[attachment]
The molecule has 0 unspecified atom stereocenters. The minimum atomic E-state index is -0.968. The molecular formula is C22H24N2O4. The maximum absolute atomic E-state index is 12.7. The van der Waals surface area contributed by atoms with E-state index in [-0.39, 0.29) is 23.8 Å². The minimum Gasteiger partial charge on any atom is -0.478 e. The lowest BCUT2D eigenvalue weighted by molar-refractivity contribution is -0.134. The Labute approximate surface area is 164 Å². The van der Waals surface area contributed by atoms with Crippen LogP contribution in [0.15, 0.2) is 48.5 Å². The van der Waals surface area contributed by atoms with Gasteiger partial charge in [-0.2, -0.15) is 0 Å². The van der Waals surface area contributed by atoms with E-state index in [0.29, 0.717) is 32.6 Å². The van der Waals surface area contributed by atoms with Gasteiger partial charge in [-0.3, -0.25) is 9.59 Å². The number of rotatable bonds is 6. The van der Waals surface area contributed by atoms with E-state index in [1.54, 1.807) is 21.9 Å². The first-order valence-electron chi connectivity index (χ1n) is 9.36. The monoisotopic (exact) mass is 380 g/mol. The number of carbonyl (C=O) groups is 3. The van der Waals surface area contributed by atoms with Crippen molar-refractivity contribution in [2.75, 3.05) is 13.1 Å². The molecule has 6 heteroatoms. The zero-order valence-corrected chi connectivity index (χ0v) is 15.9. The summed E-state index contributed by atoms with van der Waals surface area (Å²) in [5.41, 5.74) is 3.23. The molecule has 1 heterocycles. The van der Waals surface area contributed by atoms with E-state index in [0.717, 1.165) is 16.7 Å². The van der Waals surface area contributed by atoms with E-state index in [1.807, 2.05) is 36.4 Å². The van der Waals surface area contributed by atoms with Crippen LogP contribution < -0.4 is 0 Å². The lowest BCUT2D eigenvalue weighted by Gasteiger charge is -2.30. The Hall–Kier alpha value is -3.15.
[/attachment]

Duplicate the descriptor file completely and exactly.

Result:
The molecule has 0 unspecified atom stereocenters. The minimum atomic E-state index is -0.968. The molecular formula is C22H24N2O4. The maximum absolute atomic E-state index is 12.7. The van der Waals surface area contributed by atoms with E-state index in [-0.39, 0.29) is 23.8 Å². The minimum Gasteiger partial charge on any atom is -0.478 e. The lowest BCUT2D eigenvalue weighted by molar-refractivity contribution is -0.134. The Labute approximate surface area is 164 Å². The van der Waals surface area contributed by atoms with Crippen LogP contribution in [0.15, 0.2) is 48.5 Å². The van der Waals surface area contributed by atoms with Gasteiger partial charge in [-0.2, -0.15) is 0 Å². The van der Waals surface area contributed by atoms with E-state index in [0.29, 0.717) is 32.6 Å². The van der Waals surface area contributed by atoms with Gasteiger partial charge in [-0.3, -0.25) is 9.59 Å². The number of rotatable bonds is 6. The van der Waals surface area contributed by atoms with E-state index in [1.54, 1.807) is 21.9 Å². The first-order valence-electron chi connectivity index (χ1n) is 9.36. The monoisotopic (exact) mass is 380 g/mol. The number of carbonyl (C=O) groups is 3. The van der Waals surface area contributed by atoms with Crippen molar-refractivity contribution in [2.75, 3.05) is 13.1 Å². The molecule has 6 heteroatoms. The zero-order valence-corrected chi connectivity index (χ0v) is 15.9. The summed E-state index contributed by atoms with van der Waals surface area (Å²) in [5.41, 5.74) is 3.23. The molecule has 1 heterocycles. The van der Waals surface area contributed by atoms with E-state index in [0.717, 1.165) is 16.7 Å². The van der Waals surface area contributed by atoms with E-state index in [1.807, 2.05) is 36.4 Å². The van der Waals surface area contributed by atoms with Crippen LogP contribution < -0.4 is 0 Å². The lowest BCUT2D eigenvalue weighted by Gasteiger charge is -2.30. The Hall–Kier alpha value is -3.15.